poor performance with kinect sdk and xna (color stream)

I'm trying to make an augmented reality game for advertisement, using the kinect sdk 1.6 and xna 4.0. I need to use the color image format rgb 1280X960, in spite of the fact that it runs at 12fps, because the quality of the image is important for this project. The problem is that when I call the function to build a color image frame, the fps of the game drops a lot. When I use only skeleton frame information to build a game scene, it runs at 50/60 fps, but when I call the function for the color frame the frames drop to 10/14 fps. The purpose of this function is the transformation of the stream to bgra format. If I comment out this loop, I get 30/40 fps. Is there any other way to make this more efficient?

public Texture2D Video()
{
try
{
if (video == null)
video = new Texture2D(gd, Sensor.ColorStream.FrameWidth, Sensor.ColorStream.FrameHeight);

ColorImageFrame framecolor = Sensor.ColorStream.OpenNextFrame(100);

if (framecolor != null)
{
byte[] bgraPixelData = new byte[framecolor.PixelDataLength];
framecolor.CopyPixelDataTo(bgraPixelData);

//Convert RGBA to BGRA
byte[] colorbuffer = new byte[framecolor.PixelDataLength];

for (int i = 0; i < bgraPixelData.Length; i += 4)
{
colorbuffer[i] = bgraPixelData[i + 2];
colorbuffer[i + 1] = bgraPixelData[i + 1];
colorbuffer[i + 2] = bgraPixelData[i];
colorbuffer[i + 3] = (byte)255; //The video comes with 0 alpha so it is transparent
}

video.SetData(colorbuffer);
}

}
catch
{
video = null;
}

return video;
}


-----How do i ressolve it?

I finally decide to use a shader to make the gpu deal with the process of tranform between formats, as it was suggested by @Seth Battin. this is the shader:

sampler sprite : register(s0);

/*
* Convert from BGRX to RGBA
*/
float4 BGR2RGB(float2 texCoord : TEXCOORD0) : COLOR0
{
float4 tex = tex2D(sprite, texCoord);
return float4(tex.b, tex.g, tex.r, 1.0);
}

technique KinectVideo
{
pass KinectVideo
{
}
}


and the code i used before, as it no longer need to make the transform, now looks like this:

public RenderTarget2D Video()
{
try
{
if (Sensor != null)
{
if (Sensor.ColorStream != null)
{
using (var frame = Sensor.ColorStream.OpenNextFrame(0))
{
if (frame != null)
{
if (buffer == null || buffer.Length != frame.PixelDataLength)
{
buffer = new byte[frame.PixelDataLength];
}

frame.CopyPixelDataTo(buffer);
//GraphicsDevice.Textures[0] = null;

videoframe.SetData<byte>(buffer);

}
}
}
}
}
catch
{
}
return videoframe;
}


I know that the try/catch its expensive, but now i have a good rate of fps, and its woorking fine. After that, i just apply the shader in the draw call, like this:

                sb.Begin(SpriteSortMode.Texture, null, null, null, null, kinectcolorvisualizer);
sb.Draw(video, pantalla, null, Color.White, 0, Vector2.Zero, SpriteEffects.None, 1);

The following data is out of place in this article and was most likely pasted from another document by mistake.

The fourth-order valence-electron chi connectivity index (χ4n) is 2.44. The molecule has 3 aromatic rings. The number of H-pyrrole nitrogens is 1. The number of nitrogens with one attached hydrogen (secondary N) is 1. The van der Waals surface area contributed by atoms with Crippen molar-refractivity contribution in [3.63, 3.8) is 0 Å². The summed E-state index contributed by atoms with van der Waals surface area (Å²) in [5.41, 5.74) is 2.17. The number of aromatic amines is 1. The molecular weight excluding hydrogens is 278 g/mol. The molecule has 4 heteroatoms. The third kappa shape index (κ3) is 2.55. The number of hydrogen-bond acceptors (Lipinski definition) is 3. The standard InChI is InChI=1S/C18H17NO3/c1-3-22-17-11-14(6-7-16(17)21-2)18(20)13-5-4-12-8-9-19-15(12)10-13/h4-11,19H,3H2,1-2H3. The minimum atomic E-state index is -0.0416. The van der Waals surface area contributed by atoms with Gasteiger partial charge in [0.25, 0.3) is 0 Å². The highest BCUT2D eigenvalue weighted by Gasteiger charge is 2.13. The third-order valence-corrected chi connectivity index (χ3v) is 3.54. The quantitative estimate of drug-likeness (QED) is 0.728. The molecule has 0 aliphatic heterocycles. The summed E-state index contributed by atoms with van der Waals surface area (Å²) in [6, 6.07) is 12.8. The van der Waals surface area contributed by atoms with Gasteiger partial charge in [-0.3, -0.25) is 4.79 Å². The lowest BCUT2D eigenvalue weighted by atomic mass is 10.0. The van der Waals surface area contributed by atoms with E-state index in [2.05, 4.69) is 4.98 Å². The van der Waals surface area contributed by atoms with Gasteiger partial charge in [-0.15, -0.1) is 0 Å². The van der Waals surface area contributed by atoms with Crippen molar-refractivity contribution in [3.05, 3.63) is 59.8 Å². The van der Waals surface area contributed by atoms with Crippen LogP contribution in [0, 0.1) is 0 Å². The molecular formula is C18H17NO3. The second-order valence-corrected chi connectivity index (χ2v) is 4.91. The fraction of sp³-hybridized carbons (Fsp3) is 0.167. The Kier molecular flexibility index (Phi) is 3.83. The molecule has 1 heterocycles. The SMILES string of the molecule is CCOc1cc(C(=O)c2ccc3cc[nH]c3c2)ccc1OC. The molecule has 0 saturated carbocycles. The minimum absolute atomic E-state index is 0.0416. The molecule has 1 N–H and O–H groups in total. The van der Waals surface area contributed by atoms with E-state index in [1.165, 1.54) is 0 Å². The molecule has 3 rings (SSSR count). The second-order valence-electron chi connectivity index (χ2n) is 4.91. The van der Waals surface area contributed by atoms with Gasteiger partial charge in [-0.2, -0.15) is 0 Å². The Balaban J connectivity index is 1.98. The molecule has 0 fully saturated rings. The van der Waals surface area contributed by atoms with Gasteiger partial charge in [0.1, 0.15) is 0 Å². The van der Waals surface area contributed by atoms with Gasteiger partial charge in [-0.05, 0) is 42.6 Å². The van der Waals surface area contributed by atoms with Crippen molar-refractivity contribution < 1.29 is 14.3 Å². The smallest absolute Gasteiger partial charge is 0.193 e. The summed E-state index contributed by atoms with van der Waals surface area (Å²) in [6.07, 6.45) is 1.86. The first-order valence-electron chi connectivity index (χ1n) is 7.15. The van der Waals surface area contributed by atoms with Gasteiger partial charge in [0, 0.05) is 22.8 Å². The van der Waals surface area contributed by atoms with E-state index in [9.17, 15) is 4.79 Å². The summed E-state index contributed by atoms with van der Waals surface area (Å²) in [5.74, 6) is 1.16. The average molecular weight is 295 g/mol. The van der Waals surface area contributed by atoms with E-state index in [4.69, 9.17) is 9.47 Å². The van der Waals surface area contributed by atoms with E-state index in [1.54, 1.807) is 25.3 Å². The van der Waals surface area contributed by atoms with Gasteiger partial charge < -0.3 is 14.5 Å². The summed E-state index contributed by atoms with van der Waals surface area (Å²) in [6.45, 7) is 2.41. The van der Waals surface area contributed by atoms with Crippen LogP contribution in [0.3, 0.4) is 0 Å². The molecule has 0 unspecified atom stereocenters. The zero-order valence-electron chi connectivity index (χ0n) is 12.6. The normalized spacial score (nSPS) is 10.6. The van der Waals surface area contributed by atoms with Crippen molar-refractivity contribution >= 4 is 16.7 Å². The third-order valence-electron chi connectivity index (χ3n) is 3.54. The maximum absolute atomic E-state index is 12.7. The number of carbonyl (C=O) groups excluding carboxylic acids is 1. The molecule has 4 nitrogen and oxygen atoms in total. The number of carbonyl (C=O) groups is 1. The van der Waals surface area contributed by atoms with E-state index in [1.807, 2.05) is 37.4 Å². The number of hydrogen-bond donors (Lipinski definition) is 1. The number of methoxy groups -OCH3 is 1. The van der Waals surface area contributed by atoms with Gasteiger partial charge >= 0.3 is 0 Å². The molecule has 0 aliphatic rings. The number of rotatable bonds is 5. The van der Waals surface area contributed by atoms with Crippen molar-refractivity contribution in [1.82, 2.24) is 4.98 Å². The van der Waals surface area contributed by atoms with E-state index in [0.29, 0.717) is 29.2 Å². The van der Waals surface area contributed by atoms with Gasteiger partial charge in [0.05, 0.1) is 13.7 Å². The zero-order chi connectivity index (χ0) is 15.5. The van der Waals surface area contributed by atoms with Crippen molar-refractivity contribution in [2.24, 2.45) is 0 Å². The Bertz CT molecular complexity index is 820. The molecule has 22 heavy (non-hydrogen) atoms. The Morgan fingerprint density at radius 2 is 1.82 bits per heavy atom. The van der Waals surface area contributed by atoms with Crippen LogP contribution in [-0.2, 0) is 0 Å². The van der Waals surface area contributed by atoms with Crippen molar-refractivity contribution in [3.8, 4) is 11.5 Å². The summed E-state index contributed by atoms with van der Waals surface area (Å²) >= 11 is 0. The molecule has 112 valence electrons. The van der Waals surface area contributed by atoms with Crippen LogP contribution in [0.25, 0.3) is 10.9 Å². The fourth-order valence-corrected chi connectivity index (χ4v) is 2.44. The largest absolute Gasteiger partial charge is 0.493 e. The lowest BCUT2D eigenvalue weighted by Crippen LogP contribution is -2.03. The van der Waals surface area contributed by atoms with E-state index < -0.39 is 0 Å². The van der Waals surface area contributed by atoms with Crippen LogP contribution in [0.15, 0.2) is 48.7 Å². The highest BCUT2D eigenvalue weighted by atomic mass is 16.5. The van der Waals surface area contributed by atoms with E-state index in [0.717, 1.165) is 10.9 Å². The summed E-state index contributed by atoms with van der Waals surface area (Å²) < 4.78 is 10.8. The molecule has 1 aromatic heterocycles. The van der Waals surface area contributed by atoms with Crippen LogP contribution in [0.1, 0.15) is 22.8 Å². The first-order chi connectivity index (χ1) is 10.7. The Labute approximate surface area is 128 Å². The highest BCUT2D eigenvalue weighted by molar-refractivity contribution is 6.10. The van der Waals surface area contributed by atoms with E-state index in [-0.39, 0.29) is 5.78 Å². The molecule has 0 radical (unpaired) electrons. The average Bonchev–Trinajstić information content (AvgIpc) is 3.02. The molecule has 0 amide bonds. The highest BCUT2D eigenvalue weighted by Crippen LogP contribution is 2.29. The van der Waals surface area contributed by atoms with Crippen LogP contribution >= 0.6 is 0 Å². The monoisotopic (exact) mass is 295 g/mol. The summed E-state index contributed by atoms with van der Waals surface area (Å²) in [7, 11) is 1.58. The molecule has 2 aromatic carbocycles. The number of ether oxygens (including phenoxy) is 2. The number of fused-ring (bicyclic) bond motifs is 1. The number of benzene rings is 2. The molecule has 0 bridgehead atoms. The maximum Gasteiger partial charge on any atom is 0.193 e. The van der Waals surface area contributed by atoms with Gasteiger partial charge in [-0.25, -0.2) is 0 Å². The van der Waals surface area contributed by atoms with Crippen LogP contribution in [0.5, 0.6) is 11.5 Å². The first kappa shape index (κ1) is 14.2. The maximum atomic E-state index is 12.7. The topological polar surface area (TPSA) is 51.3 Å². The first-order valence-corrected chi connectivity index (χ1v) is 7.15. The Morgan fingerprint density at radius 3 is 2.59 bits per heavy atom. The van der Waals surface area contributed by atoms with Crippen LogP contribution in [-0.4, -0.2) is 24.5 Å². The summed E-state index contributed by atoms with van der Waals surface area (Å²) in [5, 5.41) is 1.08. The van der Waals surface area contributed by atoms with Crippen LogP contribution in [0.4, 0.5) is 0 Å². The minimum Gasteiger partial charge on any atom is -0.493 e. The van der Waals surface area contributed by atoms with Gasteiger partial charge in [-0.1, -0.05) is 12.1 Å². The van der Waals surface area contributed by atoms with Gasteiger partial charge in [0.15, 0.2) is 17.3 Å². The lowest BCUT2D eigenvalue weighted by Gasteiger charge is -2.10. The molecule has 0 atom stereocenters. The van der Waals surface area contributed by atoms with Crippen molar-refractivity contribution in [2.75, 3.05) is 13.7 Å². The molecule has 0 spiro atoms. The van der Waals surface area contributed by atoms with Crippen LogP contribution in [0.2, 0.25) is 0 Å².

sb.End();


where "sb" is spritebatch, "kinectcolorvisualizer" is the shader and "video" is the RenderTarget2D returned by the video function

Thanks to @Seth Battin and to @Mustafa Karakuş for their help.

1. Use no try/catch in performance sensitive loops. You need to track down the source of what could cause an error, and prevent it from happening. Throwing and catching an exception is an extremely expensive operation.
2. You are creating a Texture2D, and populating it from a stream. You could probably save some memory by not creating a new one for every call to your function.
3. You grab a set of data from a stream, and then swizzle it on the CPU. Why not do that in a shader, so the GPU can do what it does best? It could correct for the alpha problem, too.
• Also allocating two new and potentially large buffers in each, the same would go for these that goes with the Texture2D, preallocate as much as possible. – Evan Apr 27 '13 at 6:48
• thanks, i will try all that. About the conversion between formats with a shader... i will need to study that in detail, i was already seeing something, but i dont stop in that. in the examples of the kinect sdk for xna, they use shaders to do that, so i suppose i can use that when i reallize how. all that must work. thanks again for the help. – pablopp83 Apr 27 '13 at 14:52

Because of SetData, performance suffers a lot. SetData makes a transfer between GPU's ram and CPU's ram. Imagine doing this operation every frame. This causes performance issues.

I recommend using Task for seperating AllFramesReady method (in which you call your Video method). The images from kinect sensor may still be a bit laggy, but since they are not on the same thread anymore, game will not suffer that much performance issues. Like this:

Task.Factory.StartNew(() => checkFrameEvent());

.
.
.

private void checkFrameEvent()
{